AMD: Zen 2 (Ryzen/Threadripper 3000?, Epyc 8000?) Speculation, Rumours and Discussion

Discussion in 'PC Industry' started by ToTTenTranz, Oct 8, 2018.

  1. rcf

    rcf
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    But requiring the presence of an I/O chip makes no sense in mobile/desktop SKUs.
    It would make manufacturing more expensive (2 dies per CPU instead of 1) and require the existence of multiple I/O chip variants since the one on Epyc is overkill.
    The "dumb chiplets + I/O hub" scheme is worth it only on Epyc and Threadripper CPUs with lots of cores.
     
  2. Malo

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    Why does the 2 dies make it more expensive? For the package yes I guess it would be a bit more but why would it be significant? The I/O chip being made on a separate much cheaper process lowers cost and spreads the manufacturing between separate nodes where there are likely severe constraints on 7nm.
    AMD are pushing for lots of cores in the desktop. They're redefining what lots of cores is compared to Intel's stagnation in that department.
     
  3. 3dilettante

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    Is the IO die in question an IO die used by all client products, or a variant for the G products? The cost is either two similar chips being engineered, or one incrementally larger one adding cost for all of them.
    One departure in this from other AMD proposals is that they've always had the GPU drive some kind of memory bus attached, which makes sense since GPU silicon needs tend to be closer to what the IO domain has than the CPU regions. Architecturally, they are better at utilizing DRAM on a sustained basis, and that same capability usually costs more if it's not on-die. Perhaps the strangled bandwidth of the socket makes that less important in this instance, but some of the video's rumors indicate the hardware is overspecced for that bandwidth already, leaving the question on what the inflection point may be for GPU silicon wastage and link capability versus 7nm dies and chip variants.

    AMD's modern APUs can gate most silicon besides the controller and memory. The power domains for Raven Ridge are set up to allow this.
    The efficacy of power gating of a GPU on-die would be compared to the power gating of a chiplet.
    There are elements neither can turn off completely, and so I'm not certain if the chiplet adds much in the idling scenario besides the link controllers and off-die interconnect that cannot be gated.
    I have some question about whether there's a control complex or series of dependences between the command processor on the chiplet and the ancillary hardware now moved to the IO die, but there could be methods to handle it.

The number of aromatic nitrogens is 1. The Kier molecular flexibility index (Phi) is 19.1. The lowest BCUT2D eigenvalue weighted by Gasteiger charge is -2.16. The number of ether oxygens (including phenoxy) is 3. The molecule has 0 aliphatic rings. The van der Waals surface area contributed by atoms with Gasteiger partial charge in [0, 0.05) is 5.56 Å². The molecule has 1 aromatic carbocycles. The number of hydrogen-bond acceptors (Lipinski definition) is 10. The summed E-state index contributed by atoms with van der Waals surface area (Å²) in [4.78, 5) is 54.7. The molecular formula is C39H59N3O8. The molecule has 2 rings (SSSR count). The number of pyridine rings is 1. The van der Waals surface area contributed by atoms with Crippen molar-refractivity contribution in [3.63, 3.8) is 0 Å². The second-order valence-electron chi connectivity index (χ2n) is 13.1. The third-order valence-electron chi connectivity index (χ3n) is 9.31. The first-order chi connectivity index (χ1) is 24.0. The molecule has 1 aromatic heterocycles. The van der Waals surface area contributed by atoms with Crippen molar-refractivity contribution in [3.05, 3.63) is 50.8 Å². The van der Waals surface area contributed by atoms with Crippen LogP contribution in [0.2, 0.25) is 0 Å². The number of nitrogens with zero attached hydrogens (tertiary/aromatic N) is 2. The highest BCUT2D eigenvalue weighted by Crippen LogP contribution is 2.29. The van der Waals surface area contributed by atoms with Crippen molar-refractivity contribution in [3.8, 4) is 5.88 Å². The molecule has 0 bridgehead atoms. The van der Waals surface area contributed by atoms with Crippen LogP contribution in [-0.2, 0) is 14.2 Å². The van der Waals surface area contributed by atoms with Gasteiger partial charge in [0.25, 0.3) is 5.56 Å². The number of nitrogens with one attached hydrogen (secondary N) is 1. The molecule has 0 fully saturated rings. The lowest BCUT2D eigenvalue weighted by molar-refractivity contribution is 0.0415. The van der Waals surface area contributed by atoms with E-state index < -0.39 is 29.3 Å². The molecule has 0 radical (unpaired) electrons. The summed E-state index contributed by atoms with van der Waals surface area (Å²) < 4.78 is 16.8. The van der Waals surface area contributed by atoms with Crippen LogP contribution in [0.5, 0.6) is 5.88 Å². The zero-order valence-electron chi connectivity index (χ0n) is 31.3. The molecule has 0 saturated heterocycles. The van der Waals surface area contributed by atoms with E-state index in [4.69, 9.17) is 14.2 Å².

The rumored CU counts seem of dubious value with the DDR bandwidth available, and I don't know what to make of the video's using the same name for the Ryzen G products and a discrete product allegedly capable of hitting Vega 56 performance. There's flexibility with chiplets to an extent, but the range between 40GB/s bandwidth and link bandwidth versus matching a product with 512 GB/s seems to stretch what the silicon and link can achieve without some significant gaps in what can be reconciled on a supposedly compact chiplet.

    Having more than one die has happened before, such as with quad-core Conroe products. There is a yield and assembly cost to this, and three chips can add to it. It might depend on where AMD's projections are for volume and yield for an unknown set of chips. If there were a definite high volume of high-yield silicon for a given combination of features, this might lose out. However, if AMD's being pessimistic about the volume or manufacturability of a given graphics or processor SKU, this might be a sensible but still less than ideal decision.

    Performance or power-wise, I question the latency for the CPU and bandwidth for the GPU. An MCM will have a higher floor in terms of power consumption due the links and whether that is countered by the presence of 7nm on some of the chips is unclear. Cost-wise, I am curious how appealing this is at the cheapest and high volume SKUs. The supposedly debunked rumor of a 28nm bargain-basement single-chip product might make sense in this light, particularly if it was a contingency plan if Globalfoundries was somehow not capable of servicing that niche or wanted to hold that range hostage in terms of WSA negotiations at the nodes Zen was on.
     
  4. rcf

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    The area of one die with all relevant controllers built-in would probably be smaller than one chiplet + one I/O hub combined. It's more expensive to integrate 2 dies in the package, if something goes wrong with one of them you may lose the other.
    Also, lower-end mobile/desktop CPUs sell in much larger quantities than server/workstation CPUs while having much lower profit margins, so every cost reduction in manufacturing should matter.